According to Fig. 2a, in the case of Twitter, the proportion of inaccurate terms started to decrease around December 25, 2020. Specifically, it recorded an 80–90% decrease in mid-December 2020, 74% on December 25, 2020 and 68% from December 29 to 30, 2020. Figure 2b shows the overall similarity in the case of television, but the proportion of inaccurate terms, which accounted for a 90–95% decrease from mid-December, declined throughout January 2021 after hitting 68% on December 30, 2020. In summary, although the decreasing speed is not constant and it is difficult to clearly measure the speed, given the overall tendency, Twitter registered a relatively low rate of usage of the wrong terms in December 2020 compared to television, and the rate at which it was replaced by the accurate term was relatively faster. The proportion of inaccurate terms has decreased dramatically since January 2021. Interestingly, after February 2021, while we could hardly find an inaccurate term on television, there was a group of users who consistently used the misnomer on Twitter.

However, it could be argued that the above analysis, which involves duplicated retweets, may not fully capture the changes in the usage of the term by Twitter users. To address this concern, we conducted a similar visualization using original tweets, while excluding retweets, and found that the outcomes were largely consistent. The result is shown in Fig. 3.

Fig. 3
figure 3

Relative proportion of the number of inaccurate terms (blue) and accurate terms (red and green) on Japanese original tweets (without retweets)

It is important to note that, in our study, we chose to analyze data inclusive of retweets, based on previous research that highlights the significant role of retweeting in disseminating information and shaping public opinion on Twitter [14, 15]. Therefore, we posit that assessing whether tweets that have been frequently retweeted by users employ the appropriate terminology is a crucial component of comprehending the process of term dissemination on Twitter.

To learn more about changes in the use of the terms on Twitter and TV news programs, we analyzed another case for control. This case concerns the pronunciation and spelling of Kyiv, the capital of Ukraine. On March 31, 2022, the Ministry of Foreign Affairs of Japan announced that the name of the capital of Ukraine would be changed from Kiefu (キエフ), a Russian-derived spelling, to Kiiu (キーウ), a Ukrainian Cyrillic-based spelling [24]. We collected about 3.5 million Japanese tweets containing Kiefu or Kiiu posted between January 1, 2022 and May 11, 2022 and analyzed using the same method used to produce the results shown in Fig. 2. The result is shown in Fig. 4.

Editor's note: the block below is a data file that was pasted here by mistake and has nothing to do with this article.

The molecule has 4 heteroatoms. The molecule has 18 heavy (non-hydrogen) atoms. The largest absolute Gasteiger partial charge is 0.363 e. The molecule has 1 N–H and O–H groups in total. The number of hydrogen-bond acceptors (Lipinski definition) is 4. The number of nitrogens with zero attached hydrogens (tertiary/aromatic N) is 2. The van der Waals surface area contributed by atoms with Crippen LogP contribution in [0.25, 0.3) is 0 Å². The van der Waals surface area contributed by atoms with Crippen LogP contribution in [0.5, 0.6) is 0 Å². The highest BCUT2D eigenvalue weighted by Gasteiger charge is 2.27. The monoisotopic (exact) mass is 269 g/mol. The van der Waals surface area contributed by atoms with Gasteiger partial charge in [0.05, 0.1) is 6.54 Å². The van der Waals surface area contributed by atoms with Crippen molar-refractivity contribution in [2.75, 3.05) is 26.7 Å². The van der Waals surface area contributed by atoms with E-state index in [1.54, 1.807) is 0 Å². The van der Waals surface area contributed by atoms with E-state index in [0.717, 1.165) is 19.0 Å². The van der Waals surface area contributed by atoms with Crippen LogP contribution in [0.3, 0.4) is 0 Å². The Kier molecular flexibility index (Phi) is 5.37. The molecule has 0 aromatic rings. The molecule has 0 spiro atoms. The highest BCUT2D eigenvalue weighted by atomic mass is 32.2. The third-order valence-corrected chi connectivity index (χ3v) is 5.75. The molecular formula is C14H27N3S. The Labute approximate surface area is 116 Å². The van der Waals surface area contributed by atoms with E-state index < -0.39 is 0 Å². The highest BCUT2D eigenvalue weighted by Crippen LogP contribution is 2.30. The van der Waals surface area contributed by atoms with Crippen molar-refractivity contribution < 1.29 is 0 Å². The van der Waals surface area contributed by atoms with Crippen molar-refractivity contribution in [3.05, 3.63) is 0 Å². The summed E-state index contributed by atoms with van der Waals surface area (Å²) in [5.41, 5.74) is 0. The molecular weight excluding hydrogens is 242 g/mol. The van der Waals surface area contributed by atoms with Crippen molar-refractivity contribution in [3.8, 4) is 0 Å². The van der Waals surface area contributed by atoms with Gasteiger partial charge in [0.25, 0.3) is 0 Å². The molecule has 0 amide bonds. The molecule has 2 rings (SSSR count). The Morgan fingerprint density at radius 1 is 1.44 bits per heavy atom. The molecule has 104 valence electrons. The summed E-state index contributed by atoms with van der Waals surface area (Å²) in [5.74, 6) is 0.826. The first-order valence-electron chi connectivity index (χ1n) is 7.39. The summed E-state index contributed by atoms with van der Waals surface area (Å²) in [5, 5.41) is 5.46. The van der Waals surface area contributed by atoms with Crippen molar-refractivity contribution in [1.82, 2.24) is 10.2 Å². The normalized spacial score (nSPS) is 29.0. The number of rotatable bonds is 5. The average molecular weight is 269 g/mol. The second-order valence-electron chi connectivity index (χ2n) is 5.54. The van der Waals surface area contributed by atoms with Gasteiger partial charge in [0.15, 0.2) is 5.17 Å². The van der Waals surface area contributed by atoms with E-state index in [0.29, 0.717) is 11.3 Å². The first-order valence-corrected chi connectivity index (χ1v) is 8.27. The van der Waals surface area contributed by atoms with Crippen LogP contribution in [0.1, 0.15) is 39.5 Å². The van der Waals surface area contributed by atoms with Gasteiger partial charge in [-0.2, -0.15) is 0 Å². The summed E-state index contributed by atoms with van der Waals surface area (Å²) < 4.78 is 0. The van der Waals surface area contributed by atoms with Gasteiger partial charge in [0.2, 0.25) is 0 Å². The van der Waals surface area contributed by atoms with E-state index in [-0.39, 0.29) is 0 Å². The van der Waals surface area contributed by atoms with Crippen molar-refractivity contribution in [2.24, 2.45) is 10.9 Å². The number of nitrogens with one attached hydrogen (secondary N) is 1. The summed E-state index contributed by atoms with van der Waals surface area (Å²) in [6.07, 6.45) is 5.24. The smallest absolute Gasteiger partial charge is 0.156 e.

Fig. 4
figure 4

Relative proportion of the number of instances of the Russian spelling (blue) and the Ukrainian spelling (red) of Kyiv

Blue indicates the number of tweets featuring the Russian spelling, Kiefu, and red indicates the number of tweets featuring the Ukrainian spelling, Kiiu. Sharp changes were observed in both Twitter and TV news programs as of April 1, the day after the Japanese government’s announcement. On the other hand, according to Fig. 4a, in the case of Twitter, even before April, there were some users who used Kiiu, the Ukrainian spelling. According to our additional calculations, from January 1 to March 30, 1 day before the Japanese government’s announcement, the number of tweets referring to Kiiu accounted for 25.4% of all tweets that referred to the capital city posted over the entire period.

In the case of TV programs, as shown in Fig. 4b, it was found that usage of the Ukrainian pronunciation increased rapidly after the government’s announcement. Specifically, on March 30, the day before the announcement, the usage rate of Kiefu, the Russian spelling, was 79.4%, but it fell sharply to 62.3% by March 31 and dropped further to 32.0% by April 1 and 11.1% by April 2. As of April 3, TV news programs have used Kiiu, the Ukrainian spelling, almost universally. This phenomenon differs from the trend observed on Twitter. As can be seen in Fig. 4a, in the case of Twitter, between 25 and 50% of users were still using the Russian spelling, even after April.

Admittedly, the Kyiv case is technically different from the strain-variant case. Specifically, there was a difference regarding the subjects who assumed an active role in explaining why the terminology needed to be corrected and presenting the accurate term. In the case of the strain-variant, a group of experts played this role, and in the case of Kyiv, it was a government agency. This difference seems to have also affected the speed at which the terms were corrected on Twitter and in the mass media. In the strain-variant case, the shift toward using the new term occurred earlier on Twitter than in the mass media. On the other hand, in the case of Kyiv, given the government’s proposal of a new term, the corresponding change occurred in the mass media immediately after the announcement. This is presumably because in Japan, the staff of the broadcasting stations that produce TV news are very conscious of the government's official announcements.